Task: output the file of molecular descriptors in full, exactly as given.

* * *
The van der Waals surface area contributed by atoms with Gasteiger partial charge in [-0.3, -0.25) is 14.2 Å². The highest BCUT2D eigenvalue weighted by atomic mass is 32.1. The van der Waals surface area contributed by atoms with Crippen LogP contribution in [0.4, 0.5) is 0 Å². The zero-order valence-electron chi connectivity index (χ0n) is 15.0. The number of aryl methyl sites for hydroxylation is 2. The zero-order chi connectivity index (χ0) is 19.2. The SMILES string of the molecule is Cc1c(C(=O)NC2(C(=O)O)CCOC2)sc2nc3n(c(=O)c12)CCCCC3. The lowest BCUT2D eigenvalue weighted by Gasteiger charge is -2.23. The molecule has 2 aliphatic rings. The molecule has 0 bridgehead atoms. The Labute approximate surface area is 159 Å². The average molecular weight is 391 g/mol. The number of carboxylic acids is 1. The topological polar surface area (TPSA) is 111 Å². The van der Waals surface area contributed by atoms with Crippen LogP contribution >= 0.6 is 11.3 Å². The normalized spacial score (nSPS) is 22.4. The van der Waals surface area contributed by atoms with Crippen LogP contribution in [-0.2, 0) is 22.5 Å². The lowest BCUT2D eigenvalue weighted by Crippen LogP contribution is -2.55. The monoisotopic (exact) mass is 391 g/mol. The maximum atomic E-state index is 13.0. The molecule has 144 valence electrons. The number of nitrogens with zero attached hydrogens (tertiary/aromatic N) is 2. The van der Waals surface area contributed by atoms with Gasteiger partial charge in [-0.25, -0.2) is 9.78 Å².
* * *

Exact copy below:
The van der Waals surface area contributed by atoms with Gasteiger partial charge in [-0.3, -0.25) is 14.2 Å². The highest BCUT2D eigenvalue weighted by atomic mass is 32.1. The van der Waals surface area contributed by atoms with Crippen LogP contribution in [0.4, 0.5) is 0 Å². The zero-order valence-electron chi connectivity index (χ0n) is 15.0. The number of aryl methyl sites for hydroxylation is 2. The zero-order chi connectivity index (χ0) is 19.2. The SMILES string of the molecule is Cc1c(C(=O)NC2(C(=O)O)CCOC2)sc2nc3n(c(=O)c12)CCCCC3. The lowest BCUT2D eigenvalue weighted by Gasteiger charge is -2.23. The molecule has 2 aliphatic rings. The molecule has 0 bridgehead atoms. The Labute approximate surface area is 159 Å². The average molecular weight is 391 g/mol. The number of carboxylic acids is 1. The topological polar surface area (TPSA) is 111 Å². The van der Waals surface area contributed by atoms with Crippen LogP contribution >= 0.6 is 11.3 Å². The normalized spacial score (nSPS) is 22.4. The van der Waals surface area contributed by atoms with Crippen LogP contribution in [-0.2, 0) is 22.5 Å². The lowest BCUT2D eigenvalue weighted by Crippen LogP contribution is -2.55. The monoisotopic (exact) mass is 391 g/mol. The maximum atomic E-state index is 13.0. The molecule has 144 valence electrons. The number of nitrogens with zero attached hydrogens (tertiary/aromatic N) is 2. The van der Waals surface area contributed by atoms with Gasteiger partial charge in [-0.25, -0.2) is 9.78 Å².